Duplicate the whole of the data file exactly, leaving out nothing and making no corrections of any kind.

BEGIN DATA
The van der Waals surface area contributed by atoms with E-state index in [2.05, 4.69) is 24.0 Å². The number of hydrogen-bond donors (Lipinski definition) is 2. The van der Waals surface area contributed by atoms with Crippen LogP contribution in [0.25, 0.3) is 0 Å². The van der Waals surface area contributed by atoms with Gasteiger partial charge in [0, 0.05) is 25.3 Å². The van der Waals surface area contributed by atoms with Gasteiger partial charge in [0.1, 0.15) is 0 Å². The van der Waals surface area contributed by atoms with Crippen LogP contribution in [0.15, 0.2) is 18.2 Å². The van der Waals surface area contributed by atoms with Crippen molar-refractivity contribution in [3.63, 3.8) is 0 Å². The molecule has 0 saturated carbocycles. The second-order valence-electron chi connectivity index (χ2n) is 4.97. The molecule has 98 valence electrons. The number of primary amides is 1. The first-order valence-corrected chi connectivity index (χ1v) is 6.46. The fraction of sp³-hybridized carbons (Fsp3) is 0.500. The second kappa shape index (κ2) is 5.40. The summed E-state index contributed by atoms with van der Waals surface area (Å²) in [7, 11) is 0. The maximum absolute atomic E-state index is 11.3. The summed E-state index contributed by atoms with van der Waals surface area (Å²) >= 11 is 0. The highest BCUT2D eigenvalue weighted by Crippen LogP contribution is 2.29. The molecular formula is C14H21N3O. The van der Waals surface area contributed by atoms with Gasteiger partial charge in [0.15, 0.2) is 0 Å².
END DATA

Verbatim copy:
The van der Waals surface area contributed by atoms with E-state index in [2.05, 4.69) is 24.0 Å². The number of hydrogen-bond donors (Lipinski definition) is 2. The van der Waals surface area contributed by atoms with Crippen LogP contribution in [0.25, 0.3) is 0 Å². The van der Waals surface area contributed by atoms with Gasteiger partial charge in [0, 0.05) is 25.3 Å². The van der Waals surface area contributed by atoms with Gasteiger partial charge in [0.1, 0.15) is 0 Å². The van der Waals surface area contributed by atoms with Crippen LogP contribution in [0.15, 0.2) is 18.2 Å². The van der Waals surface area contributed by atoms with Crippen molar-refractivity contribution in [3.63, 3.8) is 0 Å². The molecule has 0 saturated carbocycles. The second-order valence-electron chi connectivity index (χ2n) is 4.97. The molecule has 98 valence electrons. The number of primary amides is 1. The first-order valence-corrected chi connectivity index (χ1v) is 6.46. The fraction of sp³-hybridized carbons (Fsp3) is 0.500. The second kappa shape index (κ2) is 5.40. The summed E-state index contributed by atoms with van der Waals surface area (Å²) in [7, 11) is 0. The maximum absolute atomic E-state index is 11.3. The summed E-state index contributed by atoms with van der Waals surface area (Å²) >= 11 is 0. The highest BCUT2D eigenvalue weighted by Crippen LogP contribution is 2.29. The molecular formula is C14H21N3O. The van der Waals surface area contributed by atoms with Gasteiger partial charge in [0.15, 0.2) is 0 Å².